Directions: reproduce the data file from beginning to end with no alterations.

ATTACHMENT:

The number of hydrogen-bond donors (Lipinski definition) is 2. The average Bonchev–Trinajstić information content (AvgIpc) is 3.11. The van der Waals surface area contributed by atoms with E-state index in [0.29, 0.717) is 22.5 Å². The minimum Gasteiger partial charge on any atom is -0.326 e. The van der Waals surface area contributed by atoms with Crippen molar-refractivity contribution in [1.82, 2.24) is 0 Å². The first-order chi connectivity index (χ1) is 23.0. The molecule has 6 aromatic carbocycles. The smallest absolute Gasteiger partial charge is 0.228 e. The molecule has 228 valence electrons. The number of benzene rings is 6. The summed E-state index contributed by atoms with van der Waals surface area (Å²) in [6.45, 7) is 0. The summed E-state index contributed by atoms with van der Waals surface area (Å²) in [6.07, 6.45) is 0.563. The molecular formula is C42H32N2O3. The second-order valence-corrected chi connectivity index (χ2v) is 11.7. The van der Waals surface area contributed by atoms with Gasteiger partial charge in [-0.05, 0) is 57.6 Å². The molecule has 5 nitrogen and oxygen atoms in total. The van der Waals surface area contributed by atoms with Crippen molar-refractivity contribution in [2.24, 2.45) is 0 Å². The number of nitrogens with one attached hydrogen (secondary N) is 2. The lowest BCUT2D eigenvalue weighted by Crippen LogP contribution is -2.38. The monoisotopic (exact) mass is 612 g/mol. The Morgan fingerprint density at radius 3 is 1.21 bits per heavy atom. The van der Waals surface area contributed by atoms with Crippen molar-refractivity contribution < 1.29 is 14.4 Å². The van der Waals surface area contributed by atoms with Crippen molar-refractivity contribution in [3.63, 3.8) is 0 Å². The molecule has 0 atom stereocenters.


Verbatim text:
The number of hydrogen-bond donors (Lipinski definition) is 2. The average Bonchev–Trinajstić information content (AvgIpc) is 3.11. The van der Waals surface area contributed by atoms with E-state index in [0.29, 0.717) is 22.5 Å². The minimum Gasteiger partial charge on any atom is -0.326 e. The van der Waals surface area contributed by atoms with Crippen molar-refractivity contribution in [1.82, 2.24) is 0 Å². The first-order chi connectivity index (χ1) is 23.0. The molecule has 6 aromatic carbocycles. The smallest absolute Gasteiger partial charge is 0.228 e. The molecule has 228 valence electrons. The number of benzene rings is 6. The summed E-state index contributed by atoms with van der Waals surface area (Å²) in [6.45, 7) is 0. The summed E-state index contributed by atoms with van der Waals surface area (Å²) in [6.07, 6.45) is 0.563. The molecular formula is C42H32N2O3. The second-order valence-corrected chi connectivity index (χ2v) is 11.7. The van der Waals surface area contributed by atoms with Gasteiger partial charge in [-0.05, 0) is 57.6 Å². The molecule has 5 nitrogen and oxygen atoms in total. The van der Waals surface area contributed by atoms with Crippen molar-refractivity contribution in [2.24, 2.45) is 0 Å². The number of nitrogens with one attached hydrogen (secondary N) is 2. The lowest BCUT2D eigenvalue weighted by Crippen LogP contribution is -2.38. The monoisotopic (exact) mass is 612 g/mol. The Morgan fingerprint density at radius 3 is 1.21 bits per heavy atom. The van der Waals surface area contributed by atoms with Crippen molar-refractivity contribution < 1.29 is 14.4 Å². The van der Waals surface area contributed by atoms with Crippen molar-refractivity contribution in [3.63, 3.8) is 0 Å². The molecule has 0 atom stereocenters.